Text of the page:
The first of what could be three or possibly more sets of “Frequently Asked Questions” regarding implementation of the Fiduciary Rule have been posted by the Department of Labor.
Phyllis Borzi, assistant secretary of Labor for DOL’s Employee Benefits Security Administration, said earlier this week the EBSA anticipates releasing the FAQs in “three waves,” but there could be more.
Your Conflicts of Interest Questions Answered
Earlier this year, we announced new protections to ensure that Americans who are saving for retirement will have access to financial advice in their best interest.
But smart regulation is only as effective as its implementation. The staff of the Employee Benefits Security Administration worked for nearly six years to publish a final rule to reduce conflicts of interest in retirement investment advice, and now they will spend untold hours making sure the rule protects retirement savers as intended.
One of the first and most important efforts on this front is the publication of FAQs based on the input we’ve received from the financial services industry and others. These questions are an important part of the regulatory process as they allow the department to clarify important parts of the rule, and head off misunderstandings that could lead to bad results for retirement savers, or financial services professionals.
Gathering these questions from multiple sources and making the answers public is another example of our sincere efforts to work with the financial services industry to craft a rule that makes sense and works in the real world of investment advice.
Throughout this yearslong project we have, at the direction of Secretary Perez, set as big a table as possible in order to get the best ideas from the worlds of financial services and consumer advocacy. I believe we have succeeded in this effort, and our continued engagement with industry will only make the rules work better.
The FAQs published today are the first of several that will be published in the coming months. They address questions like:
How will the Labor Department approach implementation of the new rule and exemptions during the period when financial institutions and advisers are coming into compliance?
The full Best Interest Contract Exemption provides that financial institutions cannot “use or rely upon quotas, appraisals, performance or personnel actions, bonuses, contests, special awards, differential compensation or other actions or incentives that are intended or would reasonably be expected to cause Advisers to make recommendations that are not in the Best Interest of the Retirement Investor.” Does this provision categorically preclude financial institutions from paying higher commission rates to advisers based on volume (that is, by using an escalating grid under which the percentage commission paid to the adviser increases at certain thresholds)?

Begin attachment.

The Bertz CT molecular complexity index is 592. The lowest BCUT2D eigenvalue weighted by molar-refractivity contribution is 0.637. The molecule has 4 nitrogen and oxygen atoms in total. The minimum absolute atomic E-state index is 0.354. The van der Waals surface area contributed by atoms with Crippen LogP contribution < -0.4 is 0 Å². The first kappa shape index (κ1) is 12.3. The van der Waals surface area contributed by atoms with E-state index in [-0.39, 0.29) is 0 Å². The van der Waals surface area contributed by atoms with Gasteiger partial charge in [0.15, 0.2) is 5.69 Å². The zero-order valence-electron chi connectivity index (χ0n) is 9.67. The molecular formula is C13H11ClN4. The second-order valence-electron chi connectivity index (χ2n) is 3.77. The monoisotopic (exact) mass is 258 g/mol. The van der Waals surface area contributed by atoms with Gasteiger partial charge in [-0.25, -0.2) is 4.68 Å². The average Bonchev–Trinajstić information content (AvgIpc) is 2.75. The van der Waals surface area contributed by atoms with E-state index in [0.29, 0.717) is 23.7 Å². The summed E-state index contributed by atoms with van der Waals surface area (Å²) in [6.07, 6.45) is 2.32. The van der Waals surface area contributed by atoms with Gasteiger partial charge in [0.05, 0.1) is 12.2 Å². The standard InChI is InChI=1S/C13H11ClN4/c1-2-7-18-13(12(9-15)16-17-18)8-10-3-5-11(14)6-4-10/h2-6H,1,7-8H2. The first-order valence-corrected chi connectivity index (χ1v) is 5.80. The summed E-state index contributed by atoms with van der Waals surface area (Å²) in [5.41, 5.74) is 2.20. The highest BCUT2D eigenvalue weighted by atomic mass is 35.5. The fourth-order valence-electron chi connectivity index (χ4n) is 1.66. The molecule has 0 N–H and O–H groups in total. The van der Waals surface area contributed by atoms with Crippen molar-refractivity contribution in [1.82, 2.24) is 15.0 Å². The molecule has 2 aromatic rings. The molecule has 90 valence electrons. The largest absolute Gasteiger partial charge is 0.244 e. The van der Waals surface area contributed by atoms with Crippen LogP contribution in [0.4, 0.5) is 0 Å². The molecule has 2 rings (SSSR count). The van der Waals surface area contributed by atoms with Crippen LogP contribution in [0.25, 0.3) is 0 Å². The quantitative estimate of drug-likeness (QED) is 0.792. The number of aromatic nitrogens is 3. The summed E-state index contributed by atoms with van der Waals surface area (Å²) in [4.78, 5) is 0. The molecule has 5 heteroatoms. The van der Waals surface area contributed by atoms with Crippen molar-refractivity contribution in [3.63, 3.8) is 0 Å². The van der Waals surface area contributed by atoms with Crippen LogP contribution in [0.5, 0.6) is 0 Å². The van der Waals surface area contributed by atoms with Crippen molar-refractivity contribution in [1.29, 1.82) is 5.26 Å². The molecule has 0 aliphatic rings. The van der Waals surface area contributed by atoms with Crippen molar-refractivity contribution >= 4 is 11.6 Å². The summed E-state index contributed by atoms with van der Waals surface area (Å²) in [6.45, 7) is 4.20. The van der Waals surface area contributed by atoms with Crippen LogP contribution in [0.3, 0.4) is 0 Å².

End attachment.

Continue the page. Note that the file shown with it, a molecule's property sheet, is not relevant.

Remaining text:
When do firms and their advisers have to comply with the conditions of the new Best Interest Contract Exemption and Principal Transactions Exemption?
Our initial focus has been, and remains, broad compliance with the rule. If you have questions about it, come and talk to us. It’s always better to get an answer straight from the source than to drive ahead with processes or practices that may run afoul of the law.
I am proud of the amount of time and effort my agency has put into talking with stakeholders. And I am thankful for the many thoughtful commenters from the financial services industry who have engaged with us in creating this consumer protection rule.
As my time with the department draws to a close, I can think of no better legacies than this rule and the culture of collaboration the agency and industry have created around it. Every part of this dialogue – including feedback from those who disagreed with the approach or details of our rule – has been valuable, and we truly appreciate the ongoing dialogue. This process has enabled us to finalize a better, more effective and more workable rule. For that we are deeply grateful to all of our stakeholders.
• Thoughts or comments? Please visit this thread: The DOL Responds to 34 Questions